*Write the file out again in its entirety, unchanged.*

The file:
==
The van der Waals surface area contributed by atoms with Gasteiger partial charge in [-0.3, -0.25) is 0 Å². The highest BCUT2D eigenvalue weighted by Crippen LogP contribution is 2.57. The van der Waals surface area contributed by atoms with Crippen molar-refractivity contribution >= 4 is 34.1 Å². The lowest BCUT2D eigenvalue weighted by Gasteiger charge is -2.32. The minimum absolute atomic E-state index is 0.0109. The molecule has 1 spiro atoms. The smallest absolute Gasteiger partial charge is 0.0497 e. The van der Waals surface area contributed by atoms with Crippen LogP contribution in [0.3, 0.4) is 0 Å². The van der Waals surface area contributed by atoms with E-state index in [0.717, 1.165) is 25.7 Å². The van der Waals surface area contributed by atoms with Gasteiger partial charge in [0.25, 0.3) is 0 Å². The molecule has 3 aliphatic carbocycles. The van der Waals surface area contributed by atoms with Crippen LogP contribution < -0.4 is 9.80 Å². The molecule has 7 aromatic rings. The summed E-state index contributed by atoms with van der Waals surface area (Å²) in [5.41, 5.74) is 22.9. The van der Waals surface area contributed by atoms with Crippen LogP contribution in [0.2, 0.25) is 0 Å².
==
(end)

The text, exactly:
The van der Waals surface area contributed by atoms with Gasteiger partial charge in [-0.3, -0.25) is 0 Å². The highest BCUT2D eigenvalue weighted by Crippen LogP contribution is 2.57. The van der Waals surface area contributed by atoms with Crippen molar-refractivity contribution >= 4 is 34.1 Å². The lowest BCUT2D eigenvalue weighted by Gasteiger charge is -2.32. The minimum absolute atomic E-state index is 0.0109. The molecule has 1 spiro atoms. The smallest absolute Gasteiger partial charge is 0.0497 e. The van der Waals surface area contributed by atoms with Crippen LogP contribution in [0.3, 0.4) is 0 Å². The van der Waals surface area contributed by atoms with E-state index in [0.717, 1.165) is 25.7 Å². The van der Waals surface area contributed by atoms with Gasteiger partial charge in [0.25, 0.3) is 0 Å². The molecule has 3 aliphatic carbocycles. The van der Waals surface area contributed by atoms with Crippen LogP contribution < -0.4 is 9.80 Å². The molecule has 7 aromatic rings. The summed E-state index contributed by atoms with van der Waals surface area (Å²) in [5.41, 5.74) is 22.9. The van der Waals surface area contributed by atoms with Crippen LogP contribution in [0.2, 0.25) is 0 Å².